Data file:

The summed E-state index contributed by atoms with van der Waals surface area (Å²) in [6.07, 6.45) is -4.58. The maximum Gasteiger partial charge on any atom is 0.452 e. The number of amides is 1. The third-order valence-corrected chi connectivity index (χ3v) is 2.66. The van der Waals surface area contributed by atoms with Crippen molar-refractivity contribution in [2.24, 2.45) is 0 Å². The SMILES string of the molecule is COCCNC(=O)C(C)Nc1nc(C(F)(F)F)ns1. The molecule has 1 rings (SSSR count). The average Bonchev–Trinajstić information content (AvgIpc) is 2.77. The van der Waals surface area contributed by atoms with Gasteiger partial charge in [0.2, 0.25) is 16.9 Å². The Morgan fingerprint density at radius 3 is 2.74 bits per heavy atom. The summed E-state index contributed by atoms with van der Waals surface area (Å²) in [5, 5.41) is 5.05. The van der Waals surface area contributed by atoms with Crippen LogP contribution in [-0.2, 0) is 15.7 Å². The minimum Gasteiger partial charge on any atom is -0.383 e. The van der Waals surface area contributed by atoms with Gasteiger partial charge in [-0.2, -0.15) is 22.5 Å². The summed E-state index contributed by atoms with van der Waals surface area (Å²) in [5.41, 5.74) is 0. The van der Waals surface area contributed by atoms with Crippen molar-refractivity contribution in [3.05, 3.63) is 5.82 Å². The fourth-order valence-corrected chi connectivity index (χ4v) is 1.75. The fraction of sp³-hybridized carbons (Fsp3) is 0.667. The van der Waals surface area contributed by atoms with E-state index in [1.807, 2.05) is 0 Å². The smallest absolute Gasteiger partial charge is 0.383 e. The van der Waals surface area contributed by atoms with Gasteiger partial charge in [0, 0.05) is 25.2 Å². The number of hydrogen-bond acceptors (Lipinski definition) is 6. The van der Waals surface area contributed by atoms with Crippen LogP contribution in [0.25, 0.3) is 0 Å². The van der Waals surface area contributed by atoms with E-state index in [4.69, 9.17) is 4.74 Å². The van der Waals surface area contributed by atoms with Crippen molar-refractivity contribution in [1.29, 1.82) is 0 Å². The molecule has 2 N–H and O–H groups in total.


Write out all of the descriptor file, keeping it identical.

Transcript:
The summed E-state index contributed by atoms with van der Waals surface area (Å²) in [6.07, 6.45) is -4.58. The maximum Gasteiger partial charge on any atom is 0.452 e. The number of amides is 1. The third-order valence-corrected chi connectivity index (χ3v) is 2.66. The van der Waals surface area contributed by atoms with Crippen molar-refractivity contribution in [2.24, 2.45) is 0 Å². The SMILES string of the molecule is COCCNC(=O)C(C)Nc1nc(C(F)(F)F)ns1. The molecule has 1 rings (SSSR count). The average Bonchev–Trinajstić information content (AvgIpc) is 2.77. The van der Waals surface area contributed by atoms with Gasteiger partial charge in [0.2, 0.25) is 16.9 Å². The Morgan fingerprint density at radius 3 is 2.74 bits per heavy atom. The summed E-state index contributed by atoms with van der Waals surface area (Å²) in [5, 5.41) is 5.05. The van der Waals surface area contributed by atoms with Crippen LogP contribution in [-0.2, 0) is 15.7 Å². The minimum Gasteiger partial charge on any atom is -0.383 e. The van der Waals surface area contributed by atoms with Gasteiger partial charge in [-0.2, -0.15) is 22.5 Å². The summed E-state index contributed by atoms with van der Waals surface area (Å²) in [5.41, 5.74) is 0. The van der Waals surface area contributed by atoms with Crippen molar-refractivity contribution in [3.05, 3.63) is 5.82 Å². The fourth-order valence-corrected chi connectivity index (χ4v) is 1.75. The fraction of sp³-hybridized carbons (Fsp3) is 0.667. The van der Waals surface area contributed by atoms with E-state index in [1.807, 2.05) is 0 Å². The smallest absolute Gasteiger partial charge is 0.383 e. The van der Waals surface area contributed by atoms with Gasteiger partial charge in [0, 0.05) is 25.2 Å². The number of hydrogen-bond acceptors (Lipinski definition) is 6. The van der Waals surface area contributed by atoms with Crippen LogP contribution in [0.25, 0.3) is 0 Å². The van der Waals surface area contributed by atoms with E-state index in [4.69, 9.17) is 4.74 Å². The van der Waals surface area contributed by atoms with Crippen molar-refractivity contribution in [1.29, 1.82) is 0 Å². The molecule has 2 N–H and O–H groups in total.